Third Accuser Tells Courtroom Cosby Gave Her Quaaludes

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Janice Baker-Kinney. Photo: Mark Makela/Getty Images

She was a bartender at the Harrah’s Hotel & Casino in Reno, Nevada, when she first met Bill Cosby in 1982. Over the course of two days of testimony, Janice Baker-Kinney, the third accuser to be called as a witness in Cosby’s felony sexual-assault retrial, painstakingly recounted her story of a foggy night involving drugs and rape.

Baker-Kinney, who now works behind the scenes in TV news in California, was 24 when a co-worker invited her to a pizza party Cosby was hosting at a private home in Reno. The home, which was often used to house headliners performing at the casino, was a well-known party destination. Baker-Kinney remembers meeting many famous performers there, including Wayne Newton, who once hosted a bash at the house for 30 or more people, many of them employees. She was well-acquainted with the party scene.

“When we got there,” she said, “I thought, it’s just us, not a real party.” Baker-Kinney said that while she had been expecting at least a dozen or more people, it was just her friend Judy and Cosby in attendance.

She was planning on staying just long enough to have a slice of pizza and a beer, she said, until Cosby offered her little pills that she remembered being quaaludes. She had experimented with the drug when she lived in Colorado.

“I took one from him,” she said. “And he put a second one in my hand.”

Cosby allegedly told the young woman to take both pills, saying, “It’ll be okay.”

She told the court that she had no indication that the pills were meant to be anything other than a mood enhancer for the party. “Even though I didn’t know him,” she said. “I trusted him.”

Baker-Kinney said she took the pills and sat down to play a game of Backgammon, a favorite of the comedian’s. Before long she said she was “looking down at the board and getting dizzy … my head was spinning.” She distinctly remembers saying, “This game isn’t fair anymore.” Cosby asked why and she responded, “Because I can’t see the board,” before face-planting into the game and passing out.

The next thing Baker-Kinney recalled, she told the court, was being on the couch. “My shirt was unbuttoned and pants were undone,” she said.

The testimony became increasingly graphic as Baker-Kinney recounted how Cosby sat next to her on the couch and put his hand inside her open blouse. She said she felt dizzy and was in no condition to leave or say much of anything when he helped her upstairs into a bedroom, where she reportedly passed out.

Baker-Kinney has no idea how much time had passed when she woke up naked in bed next to Cosby. He was touching her belly and genital area when she came to. “I was ashamed,” she told the jury. Baker-Kinney said she blamed herself for taking the pills and everything that subsequently happened that day for 30 years.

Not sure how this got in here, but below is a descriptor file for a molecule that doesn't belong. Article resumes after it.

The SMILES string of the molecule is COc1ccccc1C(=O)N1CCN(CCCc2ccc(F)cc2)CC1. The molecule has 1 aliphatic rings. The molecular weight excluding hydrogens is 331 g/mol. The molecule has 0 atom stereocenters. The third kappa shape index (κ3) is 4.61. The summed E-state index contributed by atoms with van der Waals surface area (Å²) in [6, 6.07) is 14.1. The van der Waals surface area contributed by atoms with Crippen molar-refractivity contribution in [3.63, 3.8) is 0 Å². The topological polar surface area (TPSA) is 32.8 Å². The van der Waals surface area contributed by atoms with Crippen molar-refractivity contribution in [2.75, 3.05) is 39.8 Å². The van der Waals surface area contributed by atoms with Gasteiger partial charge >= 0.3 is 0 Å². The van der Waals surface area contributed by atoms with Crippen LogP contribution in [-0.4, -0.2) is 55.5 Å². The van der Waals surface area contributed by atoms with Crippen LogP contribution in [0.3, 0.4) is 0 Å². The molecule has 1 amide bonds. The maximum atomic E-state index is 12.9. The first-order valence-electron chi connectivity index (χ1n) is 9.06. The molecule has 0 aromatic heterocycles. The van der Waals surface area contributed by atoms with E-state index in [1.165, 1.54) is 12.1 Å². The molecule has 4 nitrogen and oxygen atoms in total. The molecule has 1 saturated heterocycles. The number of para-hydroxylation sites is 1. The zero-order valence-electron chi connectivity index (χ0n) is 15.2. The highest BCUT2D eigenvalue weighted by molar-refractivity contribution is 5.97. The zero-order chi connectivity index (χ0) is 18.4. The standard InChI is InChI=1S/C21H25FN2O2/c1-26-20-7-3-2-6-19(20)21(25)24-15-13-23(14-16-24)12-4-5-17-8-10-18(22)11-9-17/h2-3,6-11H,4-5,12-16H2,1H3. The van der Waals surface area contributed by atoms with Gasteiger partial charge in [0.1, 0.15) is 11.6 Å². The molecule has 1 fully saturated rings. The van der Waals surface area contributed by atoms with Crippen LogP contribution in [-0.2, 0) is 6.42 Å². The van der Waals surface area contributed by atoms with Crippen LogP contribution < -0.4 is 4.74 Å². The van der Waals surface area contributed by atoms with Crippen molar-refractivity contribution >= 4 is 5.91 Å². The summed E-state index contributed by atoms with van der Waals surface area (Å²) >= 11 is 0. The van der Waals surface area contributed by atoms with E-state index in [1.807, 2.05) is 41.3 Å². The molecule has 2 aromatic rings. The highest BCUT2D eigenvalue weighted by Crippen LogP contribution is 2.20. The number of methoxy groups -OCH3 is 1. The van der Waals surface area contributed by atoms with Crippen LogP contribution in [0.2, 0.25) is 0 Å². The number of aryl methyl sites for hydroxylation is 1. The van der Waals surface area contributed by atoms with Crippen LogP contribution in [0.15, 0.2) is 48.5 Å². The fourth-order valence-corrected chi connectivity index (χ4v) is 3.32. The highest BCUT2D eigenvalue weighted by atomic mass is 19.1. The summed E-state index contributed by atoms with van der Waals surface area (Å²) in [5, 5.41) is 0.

The defense, led by Tom Mesereau, latched onto the fact that Baker-Kinney had taken the pills voluntarily. He also questioned why Baker-Kinney waited three decades to allege that Cosby had raped her. She said she had “buried” the incident, and that she told her husband ten years before she went public; he was the first person who told her that she was raped. “Well, I took drugs,” she kept saying.

“So for 30 years you didn’t suspect someone had sexually assaulted you?” Mesereau pointedly asked.

“For 30 years I didn’t think about it,” said Baker-Kinney after a pause. “I didn’t want to think about it.” She said when women started coming forward and articles were being published alleging similar assaults against Cosby, she didn’t even want to read them. “I didn’t want to hear about anyone else who might have said similar things,” she said.

Cosby, who is charged with felony sexual assault for allegedly drugging and assaulting Andrea Constand in his suburban Philadelphia home in 2004, could face a decade of prison time for each count if found guilty. The women taking the stand for the prosecution — five in total, plus Constand — are being called as prior-bad-act witnesses. For the past three days they have been telling their traumatic stories to a rapt courtroom.

In an attempt to discredit Baker-Kinney, the defense asked her about the proposed $100 million fund that attorney Gloria Allred, who’s representing many of Cosby’s accusers, including Baker-Kinney, would like to see established for the women speaking out against Cosby. As during both Chelan Lasha and Heidi Thomas’s testimonies, the defense suggested that perhaps Baker-Kinney was looking for a big payday by coming forward with her allegations.

It’s an approach that Mesereau first laid out during his opening statements earlier this week, accusing Constand and other women of wanting to fleece the 80-year-old entertainer in the interest of fame, money, or a combination of both. The attorney, who also defended Michael Jackson in a 2005 child-molestation trial, called Constand a “gold digger.”

It will be interesting if this same strategy sticks when model Janice Dickinson takes the stand, possibly as early as Thursday. By all accounts, she’s someone who already has access to both fame and money. In 2014, Dickinson publicly accused Cosby of drugging and raping her in Lake Tahoe in the early 1980s. She’s suing the comedian in civil court in Los Angeles for saying she was lying about the allegations.

Cosby has denied all allegations, and he has called his relationship with Constand consensual.

Third Accuser Tells Courtroom Cosby Gave Her Quaaludes